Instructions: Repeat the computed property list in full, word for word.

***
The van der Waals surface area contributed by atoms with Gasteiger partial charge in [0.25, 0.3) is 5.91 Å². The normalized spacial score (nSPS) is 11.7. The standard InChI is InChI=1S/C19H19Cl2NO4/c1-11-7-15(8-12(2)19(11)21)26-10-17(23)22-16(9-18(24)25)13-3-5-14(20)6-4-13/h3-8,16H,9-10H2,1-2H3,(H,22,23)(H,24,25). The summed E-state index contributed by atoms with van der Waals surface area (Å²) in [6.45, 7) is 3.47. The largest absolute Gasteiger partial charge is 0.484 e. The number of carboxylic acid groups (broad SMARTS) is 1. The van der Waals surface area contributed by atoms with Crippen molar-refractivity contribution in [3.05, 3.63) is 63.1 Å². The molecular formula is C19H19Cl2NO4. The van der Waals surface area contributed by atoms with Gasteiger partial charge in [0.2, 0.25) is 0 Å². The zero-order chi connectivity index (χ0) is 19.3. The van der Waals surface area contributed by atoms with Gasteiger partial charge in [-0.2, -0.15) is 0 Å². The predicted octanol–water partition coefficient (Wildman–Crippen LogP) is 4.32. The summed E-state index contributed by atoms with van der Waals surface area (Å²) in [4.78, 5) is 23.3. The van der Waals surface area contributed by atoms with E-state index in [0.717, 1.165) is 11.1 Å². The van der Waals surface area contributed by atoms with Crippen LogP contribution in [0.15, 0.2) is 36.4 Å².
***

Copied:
The van der Waals surface area contributed by atoms with Gasteiger partial charge in [0.25, 0.3) is 5.91 Å². The normalized spacial score (nSPS) is 11.7. The standard InChI is InChI=1S/C19H19Cl2NO4/c1-11-7-15(8-12(2)19(11)21)26-10-17(23)22-16(9-18(24)25)13-3-5-14(20)6-4-13/h3-8,16H,9-10H2,1-2H3,(H,22,23)(H,24,25). The summed E-state index contributed by atoms with van der Waals surface area (Å²) in [6.45, 7) is 3.47. The largest absolute Gasteiger partial charge is 0.484 e. The number of carboxylic acid groups (broad SMARTS) is 1. The van der Waals surface area contributed by atoms with Crippen molar-refractivity contribution in [3.05, 3.63) is 63.1 Å². The molecular formula is C19H19Cl2NO4. The van der Waals surface area contributed by atoms with Gasteiger partial charge in [0.2, 0.25) is 0 Å². The zero-order chi connectivity index (χ0) is 19.3. The van der Waals surface area contributed by atoms with Gasteiger partial charge in [-0.2, -0.15) is 0 Å². The predicted octanol–water partition coefficient (Wildman–Crippen LogP) is 4.32. The summed E-state index contributed by atoms with van der Waals surface area (Å²) in [4.78, 5) is 23.3. The van der Waals surface area contributed by atoms with E-state index in [0.717, 1.165) is 11.1 Å². The van der Waals surface area contributed by atoms with Crippen LogP contribution in [0.15, 0.2) is 36.4 Å².